An Amity inventor’s revolutionary prosthetic knee gives amputees hope—and the chance to fly.
GIVEN THE WAY former US Marine corporal Garrett Jones, 24, is hucking off the snowbanks on Timberline Resort’s Pucci Run, you wouldn’t know that he’s got only one leg beneath his camo snowboard pants. In 2007, an IED exploded directly beneath him in Iraq, taking his left leg. The Newberg native figured his winters on Timberline’s slopes were finished.
But he hadn’t yet heard about the XT9, a spring-loaded, waterproof prosthetic knee invented by Jarem Frye of Amity, Oregon. In 2006, when the XT9 arrived on the scene, the marketplace for prosthetic knees was crowded. All of the other knees, however, were engineered for walking; none allowed an amputee to hold the crouched position needed to carve down a ski run.
Frye, 32, knows well the anguish of losing a limb: afflicted with osteogenic sarcoma, his left leg was amputated above the knee at age 14. His medical team told him he’d never snowboard again. “I had the distinct feeling,” he recalls, “that if the legs they had didn’t work, I’d just build my own.”
So he did. Frye, who never went to college, talked his way into jobs at four different machine shops to learn metallurgy, welding, and computer-aided design. In 2005, he founded SymbioTechs USA and introduced the revolutionary XT9.
Most prosthetic knees swing freely, mimicking the smooth movements of the human gait, but would collapse if put through the strain of snowboarding or telemark skiing. But the XT9 features an embedded spring that absorbs and stores tension the way a quad muscle does, allowing amputees to bend and stand as they carve.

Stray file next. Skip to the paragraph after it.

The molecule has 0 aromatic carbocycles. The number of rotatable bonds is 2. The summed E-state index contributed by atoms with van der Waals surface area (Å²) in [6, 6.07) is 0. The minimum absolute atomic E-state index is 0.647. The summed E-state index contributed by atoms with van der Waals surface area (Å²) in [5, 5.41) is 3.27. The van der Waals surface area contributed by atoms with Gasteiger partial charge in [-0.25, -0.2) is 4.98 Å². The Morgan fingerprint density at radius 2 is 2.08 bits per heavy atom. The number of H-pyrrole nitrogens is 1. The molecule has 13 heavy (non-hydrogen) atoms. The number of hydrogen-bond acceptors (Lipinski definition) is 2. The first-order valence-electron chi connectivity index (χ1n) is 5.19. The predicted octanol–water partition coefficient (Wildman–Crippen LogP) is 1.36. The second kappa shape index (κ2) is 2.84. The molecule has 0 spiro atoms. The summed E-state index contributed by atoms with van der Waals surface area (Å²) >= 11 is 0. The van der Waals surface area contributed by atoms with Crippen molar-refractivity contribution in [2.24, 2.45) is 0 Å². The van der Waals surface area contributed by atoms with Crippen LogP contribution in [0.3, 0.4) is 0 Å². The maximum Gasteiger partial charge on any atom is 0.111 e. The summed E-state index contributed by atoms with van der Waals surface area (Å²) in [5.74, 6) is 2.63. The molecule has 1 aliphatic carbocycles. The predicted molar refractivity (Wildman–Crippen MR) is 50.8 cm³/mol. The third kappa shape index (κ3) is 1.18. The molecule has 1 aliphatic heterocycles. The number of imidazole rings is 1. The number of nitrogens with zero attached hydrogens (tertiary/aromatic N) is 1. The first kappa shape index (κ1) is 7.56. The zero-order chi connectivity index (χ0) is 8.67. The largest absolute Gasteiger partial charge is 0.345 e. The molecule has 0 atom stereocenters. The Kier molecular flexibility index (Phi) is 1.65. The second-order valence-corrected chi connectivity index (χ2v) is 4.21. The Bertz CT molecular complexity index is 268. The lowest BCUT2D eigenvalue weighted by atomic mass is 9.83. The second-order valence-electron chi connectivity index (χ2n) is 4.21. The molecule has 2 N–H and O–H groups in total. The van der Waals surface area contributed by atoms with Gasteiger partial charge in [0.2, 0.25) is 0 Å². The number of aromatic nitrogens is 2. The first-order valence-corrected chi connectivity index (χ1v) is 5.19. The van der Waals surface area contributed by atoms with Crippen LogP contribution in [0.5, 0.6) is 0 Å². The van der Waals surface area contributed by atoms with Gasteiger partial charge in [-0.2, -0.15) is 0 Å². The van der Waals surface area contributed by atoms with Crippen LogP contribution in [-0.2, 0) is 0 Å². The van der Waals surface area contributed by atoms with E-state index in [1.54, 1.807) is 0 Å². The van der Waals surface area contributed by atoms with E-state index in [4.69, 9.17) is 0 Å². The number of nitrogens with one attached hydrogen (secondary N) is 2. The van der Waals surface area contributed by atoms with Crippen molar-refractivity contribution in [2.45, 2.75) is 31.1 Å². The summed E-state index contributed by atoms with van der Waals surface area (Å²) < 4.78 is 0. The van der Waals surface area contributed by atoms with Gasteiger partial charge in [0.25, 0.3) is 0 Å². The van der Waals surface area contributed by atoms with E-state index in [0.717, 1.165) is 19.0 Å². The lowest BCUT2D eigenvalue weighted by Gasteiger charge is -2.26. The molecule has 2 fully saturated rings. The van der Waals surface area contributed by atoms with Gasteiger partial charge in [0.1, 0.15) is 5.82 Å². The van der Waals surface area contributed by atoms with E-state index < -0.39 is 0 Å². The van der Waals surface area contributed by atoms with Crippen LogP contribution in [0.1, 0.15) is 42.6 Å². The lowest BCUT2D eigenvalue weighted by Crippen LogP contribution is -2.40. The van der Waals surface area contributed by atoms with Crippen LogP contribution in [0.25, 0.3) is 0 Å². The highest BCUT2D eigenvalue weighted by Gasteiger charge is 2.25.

Three years on, orders are brisk enough to allow Frye to move his business out of his living room and into a McMinnville office. Adaptive athletes say the latest version of the XT9 is pushing the boundaries of above-knee amputees’ performance in action sports. It has put Iraq war vets like Jones back on the slopes, and it has enabled athletes like former elite teleskier E.J. Poplawski—who lost his leg in a horrific man-versus-tree collision at the 2006 US Telemark Extreme Freeskiing Championships—to compete again. In January, Poplawski raced in the X-Games’ first-ever SnoCross for adaptive athletes.
“I can’t hit 50- or 60-[foot jumps] the way I used to,” he says. “But with the XT9, on a few powder days, I’ve hit 15 or 20.”
Buoyed by stories like these, Frye hopes to expand SymbioTechs’ product line this year. The specifics are top secret, but Frye says he’s developing sport-specific prosthetic components that will let amputees perform at an even higher level. The real promise of the XT9, Frye argues, isn’t what it does for the amputee’s body, but how it might change amputee culture itself: “‘Impossible’ is not part of my vocabulary.”